Well for one, I'm guessing by "paths" you actually mean URLs. To that end, note that using relative URLs (e.g. anything that doesn't begin with the protocol, such as 'http://mysite.com/foo') is not currently allowed (though I've heard that might change in the (near?) future).
For another, it's not the server that's opening any connections at all. It's the client.
Finally, even if you allow Keep-Alive connections, it's unlikely that using an absolute URL will force the browser to close the connection and try to create a new one. I'll add one caveat - I'm assuming that your absolute URLs use the same protocol and hostname as that which the client used to make the initial request. In other words, you aren't redirecting them to www.mysite.com after they first arrived at mysite.com (since the two are separate, unique hostnames and thus deserve to be treated as such).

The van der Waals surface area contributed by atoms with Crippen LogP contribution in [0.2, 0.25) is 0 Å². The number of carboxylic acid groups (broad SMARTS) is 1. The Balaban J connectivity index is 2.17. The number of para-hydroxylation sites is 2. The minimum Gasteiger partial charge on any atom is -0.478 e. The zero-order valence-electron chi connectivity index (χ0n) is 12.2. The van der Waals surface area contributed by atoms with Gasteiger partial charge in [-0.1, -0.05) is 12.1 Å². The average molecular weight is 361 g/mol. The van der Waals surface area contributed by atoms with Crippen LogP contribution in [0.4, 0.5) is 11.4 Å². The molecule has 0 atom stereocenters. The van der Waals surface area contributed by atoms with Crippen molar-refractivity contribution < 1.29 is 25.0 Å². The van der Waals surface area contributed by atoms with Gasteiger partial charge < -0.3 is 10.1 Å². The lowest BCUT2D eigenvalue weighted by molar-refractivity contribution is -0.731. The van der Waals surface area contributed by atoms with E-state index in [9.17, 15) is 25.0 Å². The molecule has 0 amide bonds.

What's more, even if that really were the case, that doesn't justify (IMHO) why that's the source of the problem. If your hosting company can't handle the shape and/or volume of your website's traffic, it doesn't make much sense that the culprit is that you aren't using an HTTP header in a way that would violate the current HTTP standard (albeit in a way that most modern browsers will still be able to handle).